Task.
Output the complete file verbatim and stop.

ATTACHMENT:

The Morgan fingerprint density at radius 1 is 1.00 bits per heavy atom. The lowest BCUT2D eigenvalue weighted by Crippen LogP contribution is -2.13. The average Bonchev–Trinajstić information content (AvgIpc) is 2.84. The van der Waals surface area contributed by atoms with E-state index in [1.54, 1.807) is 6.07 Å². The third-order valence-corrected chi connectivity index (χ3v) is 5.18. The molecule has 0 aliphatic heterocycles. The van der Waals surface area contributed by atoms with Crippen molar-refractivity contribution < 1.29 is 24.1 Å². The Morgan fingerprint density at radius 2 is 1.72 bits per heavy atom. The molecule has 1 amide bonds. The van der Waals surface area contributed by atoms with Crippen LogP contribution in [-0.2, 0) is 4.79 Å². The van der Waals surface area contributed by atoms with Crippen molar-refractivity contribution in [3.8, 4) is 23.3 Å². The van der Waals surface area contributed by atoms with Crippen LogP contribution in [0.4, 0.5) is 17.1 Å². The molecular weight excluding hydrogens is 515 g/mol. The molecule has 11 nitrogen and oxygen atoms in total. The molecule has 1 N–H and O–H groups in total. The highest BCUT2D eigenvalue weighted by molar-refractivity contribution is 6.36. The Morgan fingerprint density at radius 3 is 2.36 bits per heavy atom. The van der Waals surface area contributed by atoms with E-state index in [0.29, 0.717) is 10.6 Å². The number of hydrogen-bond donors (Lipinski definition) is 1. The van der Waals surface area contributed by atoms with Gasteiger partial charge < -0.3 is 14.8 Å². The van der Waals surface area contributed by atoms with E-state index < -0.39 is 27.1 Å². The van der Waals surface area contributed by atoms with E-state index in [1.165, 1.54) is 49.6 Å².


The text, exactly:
The Morgan fingerprint density at radius 1 is 1.00 bits per heavy atom. The lowest BCUT2D eigenvalue weighted by Crippen LogP contribution is -2.13. The average Bonchev–Trinajstić information content (AvgIpc) is 2.84. The van der Waals surface area contributed by atoms with E-state index in [1.54, 1.807) is 6.07 Å². The third-order valence-corrected chi connectivity index (χ3v) is 5.18. The molecule has 0 aliphatic heterocycles. The van der Waals surface area contributed by atoms with Crippen molar-refractivity contribution < 1.29 is 24.1 Å². The Morgan fingerprint density at radius 2 is 1.72 bits per heavy atom. The molecule has 1 amide bonds. The van der Waals surface area contributed by atoms with Crippen LogP contribution in [-0.2, 0) is 4.79 Å². The van der Waals surface area contributed by atoms with Crippen molar-refractivity contribution in [3.8, 4) is 23.3 Å². The van der Waals surface area contributed by atoms with Crippen LogP contribution in [0.4, 0.5) is 17.1 Å². The molecular weight excluding hydrogens is 515 g/mol. The molecule has 11 nitrogen and oxygen atoms in total. The molecule has 1 N–H and O–H groups in total. The highest BCUT2D eigenvalue weighted by molar-refractivity contribution is 6.36. The Morgan fingerprint density at radius 3 is 2.36 bits per heavy atom. The van der Waals surface area contributed by atoms with E-state index in [0.29, 0.717) is 10.6 Å². The number of hydrogen-bond donors (Lipinski definition) is 1. The van der Waals surface area contributed by atoms with Gasteiger partial charge < -0.3 is 14.8 Å². The van der Waals surface area contributed by atoms with E-state index < -0.39 is 27.1 Å². The van der Waals surface area contributed by atoms with E-state index in [1.165, 1.54) is 49.6 Å².